For example, we read data from a file. But wait - the file has to be open first! So we read data from an open file, and we write data to an open file, right? Well, but to write to a file, we have to have opened it in write mode.
See what I mean? There are multiple layers of rough approximation that humans effortlessly sort though in order to gloss over unimportant detail during the early stages of a solution, then to retrieve it only when it becomes necessary.
This can sometimes have bad effects - garden-path solutions where we find that our solution is no solution because of some irritating detail we forgot until just now. I wonder if one characteristic of genius is to retrieve those details more quickly than others. At any rate, even a genius would quickly become bogged down in extraneous detail without this zooming-in mechanism.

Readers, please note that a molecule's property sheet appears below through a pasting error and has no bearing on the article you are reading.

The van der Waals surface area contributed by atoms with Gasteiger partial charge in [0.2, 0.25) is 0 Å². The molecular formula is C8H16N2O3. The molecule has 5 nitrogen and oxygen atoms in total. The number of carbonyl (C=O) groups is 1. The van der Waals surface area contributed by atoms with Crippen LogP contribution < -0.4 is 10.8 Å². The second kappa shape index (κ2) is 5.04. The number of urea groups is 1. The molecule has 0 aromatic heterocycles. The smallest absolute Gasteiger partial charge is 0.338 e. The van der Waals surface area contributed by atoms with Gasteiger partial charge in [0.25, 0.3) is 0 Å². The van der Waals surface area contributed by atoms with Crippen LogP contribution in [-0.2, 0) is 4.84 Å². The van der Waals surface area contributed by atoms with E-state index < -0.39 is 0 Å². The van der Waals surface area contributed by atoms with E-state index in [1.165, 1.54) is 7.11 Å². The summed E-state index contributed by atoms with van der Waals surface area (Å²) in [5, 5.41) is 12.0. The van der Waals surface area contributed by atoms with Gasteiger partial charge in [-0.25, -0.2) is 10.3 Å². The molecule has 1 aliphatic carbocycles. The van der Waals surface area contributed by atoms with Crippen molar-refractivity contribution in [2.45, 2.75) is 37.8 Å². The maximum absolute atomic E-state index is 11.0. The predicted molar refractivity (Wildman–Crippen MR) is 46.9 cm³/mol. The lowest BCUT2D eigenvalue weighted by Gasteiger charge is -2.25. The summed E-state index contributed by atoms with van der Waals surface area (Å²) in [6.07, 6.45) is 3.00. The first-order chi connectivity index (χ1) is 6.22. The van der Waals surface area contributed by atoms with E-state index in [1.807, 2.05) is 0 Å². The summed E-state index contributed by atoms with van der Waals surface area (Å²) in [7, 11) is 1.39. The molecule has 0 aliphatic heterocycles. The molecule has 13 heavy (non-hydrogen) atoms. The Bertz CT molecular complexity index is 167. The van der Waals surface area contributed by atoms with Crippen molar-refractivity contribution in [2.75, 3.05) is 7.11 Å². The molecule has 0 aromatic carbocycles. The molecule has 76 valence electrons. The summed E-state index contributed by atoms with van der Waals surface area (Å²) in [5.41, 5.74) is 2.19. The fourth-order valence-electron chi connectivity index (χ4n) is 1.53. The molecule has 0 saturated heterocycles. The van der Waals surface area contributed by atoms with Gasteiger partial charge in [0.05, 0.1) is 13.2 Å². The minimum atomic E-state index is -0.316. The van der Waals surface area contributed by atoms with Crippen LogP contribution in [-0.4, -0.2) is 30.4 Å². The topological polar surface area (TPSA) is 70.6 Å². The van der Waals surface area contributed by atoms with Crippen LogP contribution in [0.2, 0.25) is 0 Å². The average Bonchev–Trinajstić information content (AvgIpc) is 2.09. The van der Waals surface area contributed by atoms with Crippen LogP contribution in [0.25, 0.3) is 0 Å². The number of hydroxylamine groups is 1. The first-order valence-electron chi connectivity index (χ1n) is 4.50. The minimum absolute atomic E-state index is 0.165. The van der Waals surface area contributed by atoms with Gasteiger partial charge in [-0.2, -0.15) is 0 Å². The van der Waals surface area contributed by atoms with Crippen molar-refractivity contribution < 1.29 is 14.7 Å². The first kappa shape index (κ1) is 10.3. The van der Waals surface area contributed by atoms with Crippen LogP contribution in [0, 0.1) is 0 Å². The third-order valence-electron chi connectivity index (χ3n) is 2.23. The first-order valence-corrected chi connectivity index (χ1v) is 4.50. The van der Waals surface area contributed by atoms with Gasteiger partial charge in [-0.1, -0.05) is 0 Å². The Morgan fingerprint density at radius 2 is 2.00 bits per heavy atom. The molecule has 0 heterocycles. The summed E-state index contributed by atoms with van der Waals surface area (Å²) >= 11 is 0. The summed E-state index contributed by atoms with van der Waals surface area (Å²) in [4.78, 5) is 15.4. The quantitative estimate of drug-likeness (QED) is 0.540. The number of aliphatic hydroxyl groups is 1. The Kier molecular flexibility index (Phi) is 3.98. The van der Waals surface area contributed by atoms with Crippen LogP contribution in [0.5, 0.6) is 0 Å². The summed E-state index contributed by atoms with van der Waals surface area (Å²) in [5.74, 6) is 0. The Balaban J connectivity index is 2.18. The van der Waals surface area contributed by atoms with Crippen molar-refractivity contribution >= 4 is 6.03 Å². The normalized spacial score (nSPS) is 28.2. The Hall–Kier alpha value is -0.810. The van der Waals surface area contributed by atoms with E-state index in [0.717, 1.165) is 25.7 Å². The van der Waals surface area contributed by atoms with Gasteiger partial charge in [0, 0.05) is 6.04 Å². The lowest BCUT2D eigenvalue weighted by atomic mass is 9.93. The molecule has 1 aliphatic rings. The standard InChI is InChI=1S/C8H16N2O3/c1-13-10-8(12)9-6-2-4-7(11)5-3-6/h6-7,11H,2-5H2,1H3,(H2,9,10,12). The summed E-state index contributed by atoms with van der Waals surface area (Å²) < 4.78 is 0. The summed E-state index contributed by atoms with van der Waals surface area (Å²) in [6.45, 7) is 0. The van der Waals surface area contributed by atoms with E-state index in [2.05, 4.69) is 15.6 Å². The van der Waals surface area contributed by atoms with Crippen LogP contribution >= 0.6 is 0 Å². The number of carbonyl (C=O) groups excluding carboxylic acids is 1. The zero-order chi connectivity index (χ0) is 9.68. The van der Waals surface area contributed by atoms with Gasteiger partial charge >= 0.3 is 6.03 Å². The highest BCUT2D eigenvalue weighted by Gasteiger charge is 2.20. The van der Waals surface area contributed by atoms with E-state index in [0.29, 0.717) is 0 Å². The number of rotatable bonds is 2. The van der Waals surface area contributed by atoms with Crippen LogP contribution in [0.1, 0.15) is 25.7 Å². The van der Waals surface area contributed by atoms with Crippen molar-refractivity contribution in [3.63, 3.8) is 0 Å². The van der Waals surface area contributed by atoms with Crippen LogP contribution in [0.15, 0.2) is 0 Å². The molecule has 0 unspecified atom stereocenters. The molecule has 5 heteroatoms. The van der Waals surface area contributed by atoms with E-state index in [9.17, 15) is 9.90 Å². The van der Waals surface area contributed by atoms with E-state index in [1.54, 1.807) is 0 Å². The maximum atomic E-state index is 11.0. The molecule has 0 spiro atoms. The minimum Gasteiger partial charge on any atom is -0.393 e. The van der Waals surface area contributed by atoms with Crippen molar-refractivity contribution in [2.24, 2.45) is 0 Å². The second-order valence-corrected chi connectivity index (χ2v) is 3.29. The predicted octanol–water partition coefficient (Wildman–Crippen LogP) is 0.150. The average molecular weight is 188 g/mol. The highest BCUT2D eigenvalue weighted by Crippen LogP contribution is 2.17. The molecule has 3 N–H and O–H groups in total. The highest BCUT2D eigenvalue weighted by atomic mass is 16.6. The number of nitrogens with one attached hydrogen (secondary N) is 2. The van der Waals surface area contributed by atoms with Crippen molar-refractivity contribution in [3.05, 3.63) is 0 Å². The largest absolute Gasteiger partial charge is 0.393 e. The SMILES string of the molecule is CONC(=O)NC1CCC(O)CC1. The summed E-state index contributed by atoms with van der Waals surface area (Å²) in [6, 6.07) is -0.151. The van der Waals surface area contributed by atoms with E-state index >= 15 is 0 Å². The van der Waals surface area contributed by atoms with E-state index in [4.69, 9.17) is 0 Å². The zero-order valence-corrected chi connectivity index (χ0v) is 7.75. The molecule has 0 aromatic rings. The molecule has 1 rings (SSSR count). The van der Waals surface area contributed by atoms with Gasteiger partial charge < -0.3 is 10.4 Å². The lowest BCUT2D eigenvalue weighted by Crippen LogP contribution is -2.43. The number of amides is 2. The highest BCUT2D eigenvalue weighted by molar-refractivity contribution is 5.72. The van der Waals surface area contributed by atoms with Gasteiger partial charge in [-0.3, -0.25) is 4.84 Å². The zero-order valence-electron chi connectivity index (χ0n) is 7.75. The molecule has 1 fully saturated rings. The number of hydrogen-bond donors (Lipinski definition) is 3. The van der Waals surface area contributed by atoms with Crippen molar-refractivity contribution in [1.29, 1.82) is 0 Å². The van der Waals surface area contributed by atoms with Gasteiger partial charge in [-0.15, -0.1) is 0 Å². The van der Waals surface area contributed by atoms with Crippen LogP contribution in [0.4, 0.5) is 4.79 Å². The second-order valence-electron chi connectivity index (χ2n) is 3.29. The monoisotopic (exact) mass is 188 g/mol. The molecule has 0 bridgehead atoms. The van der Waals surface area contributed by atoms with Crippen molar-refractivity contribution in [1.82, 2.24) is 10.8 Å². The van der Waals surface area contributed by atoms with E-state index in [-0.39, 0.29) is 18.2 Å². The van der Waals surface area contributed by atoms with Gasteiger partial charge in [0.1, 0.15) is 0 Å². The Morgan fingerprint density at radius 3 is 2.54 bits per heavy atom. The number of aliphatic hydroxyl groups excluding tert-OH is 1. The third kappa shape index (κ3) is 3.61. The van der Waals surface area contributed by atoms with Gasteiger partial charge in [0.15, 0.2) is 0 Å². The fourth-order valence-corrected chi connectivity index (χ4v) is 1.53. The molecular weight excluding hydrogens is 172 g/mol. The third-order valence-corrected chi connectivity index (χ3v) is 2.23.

I think of this as "informal logic". In formal logic, if I state "P", then P holds. Period. In informal logic, I may state "P", then later say, "Well, except for in this case." The same is true of open files - it's true that I can write to a file, but there are caveats. The question is, at what stage do those caveats get retrieved in order to contribute to a solution?
I suspect the answer lies in the syntactic expression mechanism, at least in part. When I sit down to write real code to write something to a file, that's when I remember that I have to signal the write mode during the file-open command, and that's because I have that knowledge connected to the actual syntax (along with some background knowledge that I have about how file I/O works).